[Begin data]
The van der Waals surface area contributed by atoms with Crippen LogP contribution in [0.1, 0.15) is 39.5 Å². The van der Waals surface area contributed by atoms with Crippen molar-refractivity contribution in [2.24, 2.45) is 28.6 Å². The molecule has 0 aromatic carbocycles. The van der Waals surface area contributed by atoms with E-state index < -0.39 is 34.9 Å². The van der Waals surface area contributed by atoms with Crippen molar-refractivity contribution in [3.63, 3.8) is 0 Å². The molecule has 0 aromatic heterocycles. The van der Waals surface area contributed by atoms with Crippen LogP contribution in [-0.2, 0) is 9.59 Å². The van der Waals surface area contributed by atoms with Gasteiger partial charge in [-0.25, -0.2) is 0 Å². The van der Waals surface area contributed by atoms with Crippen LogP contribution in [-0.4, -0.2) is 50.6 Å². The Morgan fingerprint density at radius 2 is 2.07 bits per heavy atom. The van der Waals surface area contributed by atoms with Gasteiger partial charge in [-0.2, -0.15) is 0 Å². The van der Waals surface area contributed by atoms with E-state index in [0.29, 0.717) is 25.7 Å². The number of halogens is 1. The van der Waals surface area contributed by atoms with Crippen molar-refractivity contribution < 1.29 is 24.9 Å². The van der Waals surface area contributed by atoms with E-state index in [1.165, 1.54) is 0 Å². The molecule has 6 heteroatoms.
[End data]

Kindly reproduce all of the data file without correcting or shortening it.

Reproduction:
The van der Waals surface area contributed by atoms with Crippen LogP contribution in [0.1, 0.15) is 39.5 Å². The van der Waals surface area contributed by atoms with Crippen molar-refractivity contribution in [2.24, 2.45) is 28.6 Å². The molecule has 0 aromatic carbocycles. The van der Waals surface area contributed by atoms with E-state index < -0.39 is 34.9 Å². The van der Waals surface area contributed by atoms with Crippen molar-refractivity contribution in [3.63, 3.8) is 0 Å². The molecule has 0 aromatic heterocycles. The van der Waals surface area contributed by atoms with Crippen LogP contribution in [-0.2, 0) is 9.59 Å². The van der Waals surface area contributed by atoms with Gasteiger partial charge in [-0.25, -0.2) is 0 Å². The van der Waals surface area contributed by atoms with Crippen LogP contribution in [-0.4, -0.2) is 50.6 Å². The Morgan fingerprint density at radius 2 is 2.07 bits per heavy atom. The van der Waals surface area contributed by atoms with Gasteiger partial charge in [-0.2, -0.15) is 0 Å². The van der Waals surface area contributed by atoms with E-state index in [0.29, 0.717) is 25.7 Å². The number of halogens is 1. The van der Waals surface area contributed by atoms with Crippen molar-refractivity contribution < 1.29 is 24.9 Å². The van der Waals surface area contributed by atoms with E-state index in [1.165, 1.54) is 0 Å². The molecule has 6 heteroatoms.